Research Service Learning
History of RSL in the Hart Leadership Program
Although he didn’t realize it at the time, Matthew Reisman was a pioneer of research service learning at Duke. In 1998, as a rising junior, Reisman traveled to Croatia as part of the Refugee Action Project (RAP), a group of students who wanted to serve communities facing a range of complex problems connected to their forced displacement and resettlement in Eastern Europe. These students sought opportunities to engage with people from other backgrounds and cultures to gain a better understanding of our increasingly complicated and interdependent world. While there, Reisman conducted a survey of resettlement needs of returning refugees.
Based on his experience working directly with communities, Reisman was determined to apply the research skills he was developing through his studies to the problems he saw on the ground with the refugee population he served. With input and guidance from the faculty and staff of Service Opportunities in Leadership (SOL), Matt designed what would become the program’s first Research Service-Learning (RSL) project. From the start, SOL has been a student-driven initiative that embraced innovative ways of engaging in problem solving work, both in the classroom and in communities.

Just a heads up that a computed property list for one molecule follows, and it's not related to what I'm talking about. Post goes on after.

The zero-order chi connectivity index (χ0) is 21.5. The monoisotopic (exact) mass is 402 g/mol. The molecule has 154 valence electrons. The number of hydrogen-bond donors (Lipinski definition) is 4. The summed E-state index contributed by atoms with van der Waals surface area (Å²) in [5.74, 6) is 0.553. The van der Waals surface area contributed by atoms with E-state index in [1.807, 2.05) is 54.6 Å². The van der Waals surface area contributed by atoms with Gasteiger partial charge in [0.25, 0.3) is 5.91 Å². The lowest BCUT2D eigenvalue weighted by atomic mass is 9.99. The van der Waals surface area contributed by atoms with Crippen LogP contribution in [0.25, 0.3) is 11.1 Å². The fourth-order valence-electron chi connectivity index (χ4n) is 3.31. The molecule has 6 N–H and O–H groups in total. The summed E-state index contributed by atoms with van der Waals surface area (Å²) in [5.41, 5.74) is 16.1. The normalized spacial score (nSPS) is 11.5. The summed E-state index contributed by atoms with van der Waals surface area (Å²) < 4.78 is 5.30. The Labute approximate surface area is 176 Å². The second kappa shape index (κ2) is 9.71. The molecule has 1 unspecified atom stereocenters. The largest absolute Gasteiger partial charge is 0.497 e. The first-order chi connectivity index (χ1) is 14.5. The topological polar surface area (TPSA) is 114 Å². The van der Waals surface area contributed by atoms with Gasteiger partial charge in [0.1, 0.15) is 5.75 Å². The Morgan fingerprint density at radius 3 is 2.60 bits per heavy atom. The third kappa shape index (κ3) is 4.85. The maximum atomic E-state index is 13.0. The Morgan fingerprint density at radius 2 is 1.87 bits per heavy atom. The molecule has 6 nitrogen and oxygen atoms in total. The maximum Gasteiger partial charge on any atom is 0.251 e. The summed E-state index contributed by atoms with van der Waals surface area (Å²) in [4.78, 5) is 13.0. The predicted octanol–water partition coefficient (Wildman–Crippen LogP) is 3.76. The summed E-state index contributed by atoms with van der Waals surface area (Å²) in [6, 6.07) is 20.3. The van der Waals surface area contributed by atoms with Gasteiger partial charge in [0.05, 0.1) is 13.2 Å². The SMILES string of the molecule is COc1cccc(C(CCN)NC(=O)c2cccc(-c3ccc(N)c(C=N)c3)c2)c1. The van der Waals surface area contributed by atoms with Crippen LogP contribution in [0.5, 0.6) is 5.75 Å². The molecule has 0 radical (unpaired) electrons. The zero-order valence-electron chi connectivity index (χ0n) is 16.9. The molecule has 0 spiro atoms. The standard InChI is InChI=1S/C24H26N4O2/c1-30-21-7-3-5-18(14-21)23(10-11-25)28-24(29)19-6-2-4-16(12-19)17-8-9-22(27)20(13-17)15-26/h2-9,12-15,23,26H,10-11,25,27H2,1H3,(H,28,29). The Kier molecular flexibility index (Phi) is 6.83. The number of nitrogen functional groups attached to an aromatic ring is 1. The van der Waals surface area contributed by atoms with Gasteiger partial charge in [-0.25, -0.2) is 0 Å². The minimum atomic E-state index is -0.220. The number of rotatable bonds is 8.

In the summer of 1999, Reisman completed a second SOL internship working with refugees, but this time in a setting closer to home. Through the Self-Help Credit Union in Charlotte, North Carolina, Reisman helped research and design a new microenterprise development program for Charlotte’s diverse refugee communities. With guidance from his host organization, Reisman approached the project guided by the guiding principles of RSL: community-rootedness, collaboration, reflection, and concreteness. Reisman’s description of how he went about his RSL project illustrates the steps involved in designing, implementing and completing a research project, and it still serves as a useful introduction to the process.